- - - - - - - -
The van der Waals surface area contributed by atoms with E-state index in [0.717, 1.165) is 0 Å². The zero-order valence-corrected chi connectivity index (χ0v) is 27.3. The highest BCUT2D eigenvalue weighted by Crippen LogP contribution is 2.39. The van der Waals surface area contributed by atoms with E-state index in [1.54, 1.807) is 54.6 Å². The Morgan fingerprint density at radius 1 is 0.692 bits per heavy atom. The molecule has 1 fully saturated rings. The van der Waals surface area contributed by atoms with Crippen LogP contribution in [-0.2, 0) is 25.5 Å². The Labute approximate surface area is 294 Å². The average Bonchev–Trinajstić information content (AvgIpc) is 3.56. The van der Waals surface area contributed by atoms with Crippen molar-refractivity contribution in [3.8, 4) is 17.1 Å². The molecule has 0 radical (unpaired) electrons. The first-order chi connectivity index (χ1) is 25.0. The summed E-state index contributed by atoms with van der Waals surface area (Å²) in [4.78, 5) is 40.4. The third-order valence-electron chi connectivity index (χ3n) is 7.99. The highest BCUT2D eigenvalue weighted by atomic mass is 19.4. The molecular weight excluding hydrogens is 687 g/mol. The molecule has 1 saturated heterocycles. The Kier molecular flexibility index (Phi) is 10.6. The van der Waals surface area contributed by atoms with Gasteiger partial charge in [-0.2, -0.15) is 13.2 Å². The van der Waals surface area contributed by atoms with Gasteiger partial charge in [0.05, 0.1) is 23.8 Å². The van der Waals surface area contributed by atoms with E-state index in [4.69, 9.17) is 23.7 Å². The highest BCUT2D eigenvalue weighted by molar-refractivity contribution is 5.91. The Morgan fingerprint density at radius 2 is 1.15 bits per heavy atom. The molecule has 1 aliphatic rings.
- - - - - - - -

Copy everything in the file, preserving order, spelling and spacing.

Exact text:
The van der Waals surface area contributed by atoms with E-state index in [0.717, 1.165) is 0 Å². The zero-order valence-corrected chi connectivity index (χ0v) is 27.3. The highest BCUT2D eigenvalue weighted by Crippen LogP contribution is 2.39. The van der Waals surface area contributed by atoms with E-state index in [1.54, 1.807) is 54.6 Å². The Morgan fingerprint density at radius 1 is 0.692 bits per heavy atom. The molecule has 1 fully saturated rings. The van der Waals surface area contributed by atoms with Crippen LogP contribution in [-0.2, 0) is 25.5 Å². The Labute approximate surface area is 294 Å². The average Bonchev–Trinajstić information content (AvgIpc) is 3.56. The van der Waals surface area contributed by atoms with Crippen molar-refractivity contribution in [3.8, 4) is 17.1 Å². The molecule has 0 radical (unpaired) electrons. The first-order chi connectivity index (χ1) is 25.0. The summed E-state index contributed by atoms with van der Waals surface area (Å²) in [4.78, 5) is 40.4. The third-order valence-electron chi connectivity index (χ3n) is 7.99. The highest BCUT2D eigenvalue weighted by atomic mass is 19.4. The molecular weight excluding hydrogens is 687 g/mol. The molecule has 1 saturated heterocycles. The Kier molecular flexibility index (Phi) is 10.6. The van der Waals surface area contributed by atoms with Gasteiger partial charge in [-0.2, -0.15) is 13.2 Å². The van der Waals surface area contributed by atoms with Gasteiger partial charge in [0.05, 0.1) is 23.8 Å². The van der Waals surface area contributed by atoms with E-state index in [4.69, 9.17) is 23.7 Å². The highest BCUT2D eigenvalue weighted by molar-refractivity contribution is 5.91. The Morgan fingerprint density at radius 2 is 1.15 bits per heavy atom. The molecule has 1 aliphatic rings.